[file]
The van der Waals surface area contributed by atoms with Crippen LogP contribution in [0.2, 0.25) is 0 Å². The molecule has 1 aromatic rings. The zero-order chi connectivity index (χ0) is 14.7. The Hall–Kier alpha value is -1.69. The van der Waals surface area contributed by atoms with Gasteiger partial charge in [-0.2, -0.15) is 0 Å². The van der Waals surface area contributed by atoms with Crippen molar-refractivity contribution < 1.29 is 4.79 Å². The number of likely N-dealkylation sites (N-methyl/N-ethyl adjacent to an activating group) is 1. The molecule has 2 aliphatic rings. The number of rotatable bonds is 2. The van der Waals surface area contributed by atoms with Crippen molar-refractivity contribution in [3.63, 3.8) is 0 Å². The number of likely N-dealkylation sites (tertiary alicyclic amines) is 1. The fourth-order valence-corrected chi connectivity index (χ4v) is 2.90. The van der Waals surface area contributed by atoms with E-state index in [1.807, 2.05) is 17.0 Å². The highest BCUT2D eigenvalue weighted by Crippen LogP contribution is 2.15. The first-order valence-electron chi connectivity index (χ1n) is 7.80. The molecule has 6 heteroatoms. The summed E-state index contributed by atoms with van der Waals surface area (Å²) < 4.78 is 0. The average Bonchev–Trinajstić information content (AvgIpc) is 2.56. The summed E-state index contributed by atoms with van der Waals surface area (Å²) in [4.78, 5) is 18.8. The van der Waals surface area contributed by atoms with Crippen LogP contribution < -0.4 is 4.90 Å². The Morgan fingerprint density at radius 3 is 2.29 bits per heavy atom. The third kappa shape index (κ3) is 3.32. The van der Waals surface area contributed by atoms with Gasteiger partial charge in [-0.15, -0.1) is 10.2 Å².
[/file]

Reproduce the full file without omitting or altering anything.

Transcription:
The van der Waals surface area contributed by atoms with Crippen LogP contribution in [0.2, 0.25) is 0 Å². The molecule has 1 aromatic rings. The zero-order chi connectivity index (χ0) is 14.7. The Hall–Kier alpha value is -1.69. The van der Waals surface area contributed by atoms with Gasteiger partial charge in [-0.2, -0.15) is 0 Å². The van der Waals surface area contributed by atoms with Crippen molar-refractivity contribution < 1.29 is 4.79 Å². The number of likely N-dealkylation sites (N-methyl/N-ethyl adjacent to an activating group) is 1. The molecule has 2 aliphatic rings. The number of rotatable bonds is 2. The van der Waals surface area contributed by atoms with Crippen molar-refractivity contribution in [3.63, 3.8) is 0 Å². The number of likely N-dealkylation sites (tertiary alicyclic amines) is 1. The fourth-order valence-corrected chi connectivity index (χ4v) is 2.90. The van der Waals surface area contributed by atoms with E-state index in [1.807, 2.05) is 17.0 Å². The highest BCUT2D eigenvalue weighted by Crippen LogP contribution is 2.15. The first-order valence-electron chi connectivity index (χ1n) is 7.80. The molecule has 6 heteroatoms. The summed E-state index contributed by atoms with van der Waals surface area (Å²) < 4.78 is 0. The average Bonchev–Trinajstić information content (AvgIpc) is 2.56. The summed E-state index contributed by atoms with van der Waals surface area (Å²) in [4.78, 5) is 18.8. The van der Waals surface area contributed by atoms with Crippen LogP contribution < -0.4 is 4.90 Å². The Morgan fingerprint density at radius 3 is 2.29 bits per heavy atom. The third kappa shape index (κ3) is 3.32. The van der Waals surface area contributed by atoms with Gasteiger partial charge in [-0.15, -0.1) is 10.2 Å².